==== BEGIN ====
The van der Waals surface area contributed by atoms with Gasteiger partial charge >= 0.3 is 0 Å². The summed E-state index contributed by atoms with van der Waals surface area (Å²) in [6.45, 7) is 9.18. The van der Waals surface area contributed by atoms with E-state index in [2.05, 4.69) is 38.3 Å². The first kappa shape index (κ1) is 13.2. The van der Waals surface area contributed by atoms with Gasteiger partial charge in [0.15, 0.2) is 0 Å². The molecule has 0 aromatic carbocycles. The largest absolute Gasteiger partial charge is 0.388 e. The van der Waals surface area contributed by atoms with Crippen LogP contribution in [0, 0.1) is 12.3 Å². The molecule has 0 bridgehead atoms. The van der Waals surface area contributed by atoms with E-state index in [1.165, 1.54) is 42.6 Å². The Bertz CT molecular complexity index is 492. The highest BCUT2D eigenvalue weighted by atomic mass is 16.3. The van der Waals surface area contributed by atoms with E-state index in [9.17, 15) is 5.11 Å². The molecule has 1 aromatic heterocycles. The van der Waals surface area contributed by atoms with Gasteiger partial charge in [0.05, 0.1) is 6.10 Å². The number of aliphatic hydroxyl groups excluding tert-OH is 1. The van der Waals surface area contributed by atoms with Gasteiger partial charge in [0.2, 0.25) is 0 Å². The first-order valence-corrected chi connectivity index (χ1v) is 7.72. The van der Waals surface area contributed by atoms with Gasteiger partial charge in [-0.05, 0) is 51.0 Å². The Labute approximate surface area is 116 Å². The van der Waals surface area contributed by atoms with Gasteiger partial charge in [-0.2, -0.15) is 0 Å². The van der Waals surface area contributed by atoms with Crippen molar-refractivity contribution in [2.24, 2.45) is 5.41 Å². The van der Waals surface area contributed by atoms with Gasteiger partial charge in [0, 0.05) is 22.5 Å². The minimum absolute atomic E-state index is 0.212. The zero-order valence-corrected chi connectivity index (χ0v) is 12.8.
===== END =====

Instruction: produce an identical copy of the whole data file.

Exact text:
The van der Waals surface area contributed by atoms with Gasteiger partial charge >= 0.3 is 0 Å². The summed E-state index contributed by atoms with van der Waals surface area (Å²) in [6.45, 7) is 9.18. The van der Waals surface area contributed by atoms with E-state index in [2.05, 4.69) is 38.3 Å². The first kappa shape index (κ1) is 13.2. The van der Waals surface area contributed by atoms with Gasteiger partial charge in [0.15, 0.2) is 0 Å². The molecule has 0 aromatic carbocycles. The largest absolute Gasteiger partial charge is 0.388 e. The van der Waals surface area contributed by atoms with Crippen LogP contribution in [0, 0.1) is 12.3 Å². The molecule has 0 bridgehead atoms. The van der Waals surface area contributed by atoms with E-state index in [1.165, 1.54) is 42.6 Å². The Bertz CT molecular complexity index is 492. The highest BCUT2D eigenvalue weighted by atomic mass is 16.3. The van der Waals surface area contributed by atoms with E-state index in [9.17, 15) is 5.11 Å². The molecule has 1 aromatic heterocycles. The van der Waals surface area contributed by atoms with Gasteiger partial charge in [0.05, 0.1) is 6.10 Å². The number of aliphatic hydroxyl groups excluding tert-OH is 1. The van der Waals surface area contributed by atoms with Gasteiger partial charge in [0.2, 0.25) is 0 Å². The first-order valence-corrected chi connectivity index (χ1v) is 7.72. The van der Waals surface area contributed by atoms with Gasteiger partial charge in [-0.05, 0) is 51.0 Å². The Labute approximate surface area is 116 Å². The van der Waals surface area contributed by atoms with Gasteiger partial charge in [-0.2, -0.15) is 0 Å². The van der Waals surface area contributed by atoms with Crippen molar-refractivity contribution in [2.24, 2.45) is 5.41 Å². The van der Waals surface area contributed by atoms with Gasteiger partial charge in [0, 0.05) is 22.5 Å². The minimum absolute atomic E-state index is 0.212. The zero-order valence-corrected chi connectivity index (χ0v) is 12.8.